NetFlix-for-Voting Startup Tries to Make Democracy Easy

If voting were easier, more people would do it. That's the simple idea behind TurboVote, a new non-profit its founders call a Netflix for voting.

The site simplifies voting by mail. You go to their website, sign up, and they send you the proper forms with a properly addressed, stamped envelope. Then, when elections come up, they send you text and email reminders, so that you don't forget to vote in the scads of local elections.

"The reason why I'm really behind it is that I think it's the first step towards what a modern democracy should look like," said the site's co-founder Seth Flaxman, a master's student at the Kennedy School of Government at Harvard. "Let's just say your ballot came in the mail automatically -- and you could sit down when it was convenient for you to look at your ballot at your kitchen table with your laptop open."

Turbovote launched a prototype in conjunction with Boston University this fall, and they're raising money through Kickstarter, the micropatronage site, to take the system national.

Right now, it costs Turbovote $1.93 to send you all the necessary materials. Though they expect the costs to come down as they streamline and fine tune the process, it's tough to get people to pull out a credit card to pay a dollar or two. In the near term, though, Flaxman said that they anticipate most of their adopters will come within institutions like Boston University or churches or civic groups that will cover the costs for their members.

They need a little more than $5,000 more backing on Kickstarter to reach their goal of $25,000.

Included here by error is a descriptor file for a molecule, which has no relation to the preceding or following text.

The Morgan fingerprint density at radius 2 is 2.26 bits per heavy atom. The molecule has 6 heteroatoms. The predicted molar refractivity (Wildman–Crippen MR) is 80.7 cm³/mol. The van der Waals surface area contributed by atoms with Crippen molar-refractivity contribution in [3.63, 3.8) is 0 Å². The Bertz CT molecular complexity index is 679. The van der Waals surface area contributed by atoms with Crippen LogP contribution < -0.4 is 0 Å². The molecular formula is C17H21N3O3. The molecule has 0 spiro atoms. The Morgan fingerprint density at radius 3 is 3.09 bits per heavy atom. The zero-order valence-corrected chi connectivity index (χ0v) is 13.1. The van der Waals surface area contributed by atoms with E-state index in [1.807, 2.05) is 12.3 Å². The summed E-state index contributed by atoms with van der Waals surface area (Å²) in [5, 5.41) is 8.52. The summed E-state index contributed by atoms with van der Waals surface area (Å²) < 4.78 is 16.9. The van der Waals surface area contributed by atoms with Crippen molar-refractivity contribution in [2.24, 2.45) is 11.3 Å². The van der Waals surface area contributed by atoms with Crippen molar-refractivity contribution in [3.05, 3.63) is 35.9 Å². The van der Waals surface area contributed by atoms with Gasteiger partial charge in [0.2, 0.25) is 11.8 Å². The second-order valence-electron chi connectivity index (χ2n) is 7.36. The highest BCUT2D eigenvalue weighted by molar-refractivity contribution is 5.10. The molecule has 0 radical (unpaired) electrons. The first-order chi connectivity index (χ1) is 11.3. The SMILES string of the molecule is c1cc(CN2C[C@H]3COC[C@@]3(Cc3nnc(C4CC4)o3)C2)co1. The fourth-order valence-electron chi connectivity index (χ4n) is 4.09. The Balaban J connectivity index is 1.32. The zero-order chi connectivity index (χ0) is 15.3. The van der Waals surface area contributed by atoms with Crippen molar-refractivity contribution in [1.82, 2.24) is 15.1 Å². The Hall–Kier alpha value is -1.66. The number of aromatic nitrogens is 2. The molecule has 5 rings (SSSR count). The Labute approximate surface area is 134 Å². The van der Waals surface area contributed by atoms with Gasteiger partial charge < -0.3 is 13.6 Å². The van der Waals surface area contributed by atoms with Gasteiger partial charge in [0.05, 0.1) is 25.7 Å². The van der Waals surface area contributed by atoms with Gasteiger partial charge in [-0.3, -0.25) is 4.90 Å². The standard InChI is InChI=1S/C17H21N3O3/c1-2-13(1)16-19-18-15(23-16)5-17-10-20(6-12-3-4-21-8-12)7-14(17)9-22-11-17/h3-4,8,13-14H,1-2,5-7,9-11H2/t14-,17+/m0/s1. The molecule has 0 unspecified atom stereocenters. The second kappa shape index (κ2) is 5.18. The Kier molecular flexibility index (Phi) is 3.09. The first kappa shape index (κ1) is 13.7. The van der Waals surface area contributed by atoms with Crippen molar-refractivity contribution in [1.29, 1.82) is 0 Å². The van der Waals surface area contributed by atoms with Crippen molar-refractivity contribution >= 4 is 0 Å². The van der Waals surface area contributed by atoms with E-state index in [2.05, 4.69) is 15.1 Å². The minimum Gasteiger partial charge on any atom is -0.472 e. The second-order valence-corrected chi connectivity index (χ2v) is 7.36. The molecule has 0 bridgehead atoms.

Presented by

How to Cook Spaghetti Squash (and Why)

Cooking for yourself is one of the surest ways to eat well. Bestselling author Mark Bittman teaches James Hamblin the recipe that everyone is Googling.

Join the Discussion

After you comment, click Post. If you’re not already logged in you will be asked to log in or register.

blog comments powered by Disqus

Video

How to Cook Spaghetti Squash (and Why)

Cooking for yourself is one of the surest ways to eat well.

Video

Before Tinder, a Tree

Looking for your soulmate? Write a letter to the "Bridegroom's Oak" in Germany.

Video

The Health Benefits of Going Outside

People spend too much time indoors. One solution: ecotherapy.

Video

Where High Tech Meets the 1950s

Why did Green Bank, West Virginia, ban wireless signals? For science.

Video

Yes, Quidditch Is Real

How J.K. Rowling's magical sport spread from Hogwarts to college campuses

Video

Would You Live in a Treehouse?

A treehouse can be an ideal office space, vacation rental, and way of reconnecting with your youth.

More in Technology

Just In